The basic principles are:
A basic understanding of the fundamental business problem is necessary to avoid solving the wrong problems, but this is true for all software methodologies.
Various methods are acceptable for combining linear and iterative systems development methodologies, with the primary objective of each being to reduce inherent project risk by breaking a project into smaller segments and providing more ease-of-change during the development process.
There are three main variants of incremental development:
Rapid application development (RAD) is a software development methodology, which favors iterative development and the rapid construction of prototypes instead of large amounts of up-front planning. The "planning" of software developed using RAD is interleaved with writing the software itself. The lack of extensive pre-planning generally allows software to be written much faster, and makes it easier to change requirements.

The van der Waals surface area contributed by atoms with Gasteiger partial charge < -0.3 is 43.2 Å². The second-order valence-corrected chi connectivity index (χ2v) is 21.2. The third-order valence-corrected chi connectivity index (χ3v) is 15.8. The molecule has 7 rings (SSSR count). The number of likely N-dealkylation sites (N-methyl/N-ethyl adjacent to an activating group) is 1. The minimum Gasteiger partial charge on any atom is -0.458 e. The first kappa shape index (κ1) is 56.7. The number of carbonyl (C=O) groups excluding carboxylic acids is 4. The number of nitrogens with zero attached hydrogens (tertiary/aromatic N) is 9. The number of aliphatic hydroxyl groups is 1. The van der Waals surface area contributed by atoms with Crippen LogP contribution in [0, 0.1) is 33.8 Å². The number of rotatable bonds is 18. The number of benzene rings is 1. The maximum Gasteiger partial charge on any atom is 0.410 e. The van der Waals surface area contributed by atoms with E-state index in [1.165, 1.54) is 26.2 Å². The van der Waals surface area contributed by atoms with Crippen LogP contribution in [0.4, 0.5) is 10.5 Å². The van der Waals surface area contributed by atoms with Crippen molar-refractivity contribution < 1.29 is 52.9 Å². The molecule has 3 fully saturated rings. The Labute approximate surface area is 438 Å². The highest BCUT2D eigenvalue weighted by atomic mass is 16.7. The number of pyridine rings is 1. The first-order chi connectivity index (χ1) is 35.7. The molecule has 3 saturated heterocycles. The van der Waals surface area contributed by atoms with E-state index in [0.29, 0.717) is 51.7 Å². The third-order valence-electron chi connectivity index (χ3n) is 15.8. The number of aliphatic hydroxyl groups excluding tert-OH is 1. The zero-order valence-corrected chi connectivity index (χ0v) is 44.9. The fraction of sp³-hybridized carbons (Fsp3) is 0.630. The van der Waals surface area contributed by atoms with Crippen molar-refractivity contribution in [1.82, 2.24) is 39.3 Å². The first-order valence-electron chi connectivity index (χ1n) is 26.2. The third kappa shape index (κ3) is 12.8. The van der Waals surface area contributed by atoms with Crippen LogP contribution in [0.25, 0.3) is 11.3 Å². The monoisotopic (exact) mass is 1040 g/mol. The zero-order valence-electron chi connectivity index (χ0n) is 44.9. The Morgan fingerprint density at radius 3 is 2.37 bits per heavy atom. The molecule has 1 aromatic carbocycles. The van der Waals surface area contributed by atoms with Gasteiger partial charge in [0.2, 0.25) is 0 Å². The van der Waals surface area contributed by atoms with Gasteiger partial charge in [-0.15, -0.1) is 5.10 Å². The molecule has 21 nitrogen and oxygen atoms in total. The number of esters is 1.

The rapid development process starts with the development of preliminary data models and business process models using structured techniques. In the next stage, requirements are verified using prototyping, eventually to refine the data and process models. These stages are repeated iteratively; further development results in "a combined business requirements and technical design statement to be used for constructing new systems".